The culmination of master psychiatrist Dr. Irvin D. Yalom’s more than thirty-five years in clinical practice, The Gift of Therapy is a remarkable and essential guidebook that illustrates through real case studies how patients and therapists alike can get the most out of therapy. The bestselling author of Love’s Executioner shares his uniquely fresh approach and the valuable insights he has gained—presented as eighty-five personal and provocative “tips for beginner therapists,” including:
•Let the patient matter to you
•Acknowledge your errors
•Create a new therapy for each patient
•Do home visits
•(Almost) never make decisions for the patient
•Freud was not always wrong
A book aimed at enriching the therapeutic process for a new generation of patients and counselors, Yalom’s Gift of Therapy is an entertaining, informative, and insightful read for anyone with an interest in the subject.
Denzin's argues that no single method, theory, or observer can capture all that is relevant or important in reality. He argues for the use of triangulation and for a view of theory and methods as "concept sensitizers." His approach enables sociologists to acquire specifi c facts about a particular situation while simultaneously elevating these to the level of shared meaning.
The author shows students how to proceed with research, bringing sharply into focus the possibilities and their limitations. Since his view is integrated rather than eclectic, this is much more than a "how to do it" manual. Denzin points out aspects of research that fall outside the scope of a given method yet aff ect results, and emphasizes the need to employ several methods to cross-check each other. The Research Act covers all the content of conventional methods courses. The presentation is exciting and imaginative, and provides a thorough review of major sociological methods, a cogent statement about approaches to sociological inquiry, and a source from which a understanding of the problems of research can be derived.
The book contains thirteen sections dealing with theory and its development; issues of sampling units; problems of developing new measurement techniques; difficulties surrounding the interview (with special emphasis on interviewing deviant, hostile, and silent respondents); the nature of causation; and a review of the major methods of proof available to the sociologist. Actual research studies, focusing in turn on the experiment, the survey, participant observation, life-histories, and unobtrusive analysis, are also included.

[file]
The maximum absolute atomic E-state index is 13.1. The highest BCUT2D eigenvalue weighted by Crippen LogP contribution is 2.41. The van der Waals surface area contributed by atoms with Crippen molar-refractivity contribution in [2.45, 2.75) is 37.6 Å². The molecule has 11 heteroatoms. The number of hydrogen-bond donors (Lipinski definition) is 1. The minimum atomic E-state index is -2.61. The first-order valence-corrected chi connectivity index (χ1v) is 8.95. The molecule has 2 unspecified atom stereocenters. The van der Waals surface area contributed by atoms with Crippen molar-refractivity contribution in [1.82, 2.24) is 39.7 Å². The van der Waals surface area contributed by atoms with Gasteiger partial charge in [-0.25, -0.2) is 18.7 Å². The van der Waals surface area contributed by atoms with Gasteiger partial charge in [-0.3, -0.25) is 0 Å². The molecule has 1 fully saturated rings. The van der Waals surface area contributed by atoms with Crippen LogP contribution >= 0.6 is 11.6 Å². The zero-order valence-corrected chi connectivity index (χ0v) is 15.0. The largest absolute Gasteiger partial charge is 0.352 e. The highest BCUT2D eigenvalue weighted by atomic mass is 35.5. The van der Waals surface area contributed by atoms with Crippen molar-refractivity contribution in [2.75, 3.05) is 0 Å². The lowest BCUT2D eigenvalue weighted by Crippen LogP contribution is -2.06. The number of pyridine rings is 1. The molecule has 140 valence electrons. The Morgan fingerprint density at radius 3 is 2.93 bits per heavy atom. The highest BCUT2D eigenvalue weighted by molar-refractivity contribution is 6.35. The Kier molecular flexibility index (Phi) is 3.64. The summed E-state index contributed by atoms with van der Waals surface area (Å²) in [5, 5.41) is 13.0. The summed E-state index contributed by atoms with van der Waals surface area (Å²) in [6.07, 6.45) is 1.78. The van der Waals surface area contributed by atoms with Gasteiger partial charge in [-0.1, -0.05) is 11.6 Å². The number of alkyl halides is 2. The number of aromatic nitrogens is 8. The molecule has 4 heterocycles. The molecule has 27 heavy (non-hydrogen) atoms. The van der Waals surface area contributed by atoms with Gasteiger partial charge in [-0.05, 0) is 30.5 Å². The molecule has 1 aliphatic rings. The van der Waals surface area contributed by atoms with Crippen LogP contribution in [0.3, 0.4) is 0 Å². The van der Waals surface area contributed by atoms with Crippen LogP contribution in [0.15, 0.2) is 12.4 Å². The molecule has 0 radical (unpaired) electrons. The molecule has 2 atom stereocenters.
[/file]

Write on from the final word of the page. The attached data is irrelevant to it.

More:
Each section is preceded by an introduction, that defines the major issues in each paper, offers a discussion of problems not covered explicitly in the readings, and in general shows how each paper contributes to a view of interactional research processes. Because of its interactional approach, its use of classic articles, its anticipation of problems not yet formulated clearly in the literature, its illustrations of how social organizations may be studied, its inclusion of articles relevant to the social psychology of experiments, and its new statements on the ethics of research, this book will be invaluable in methods courses.
Especially when used in conjunction with its companion text, The Research Act, the book provides perhaps the most original and most useful compendium available to students today.
This title is sponsored by the International Association of Qualitative Inquiry, a major new international organization which sponsors an annual Congress.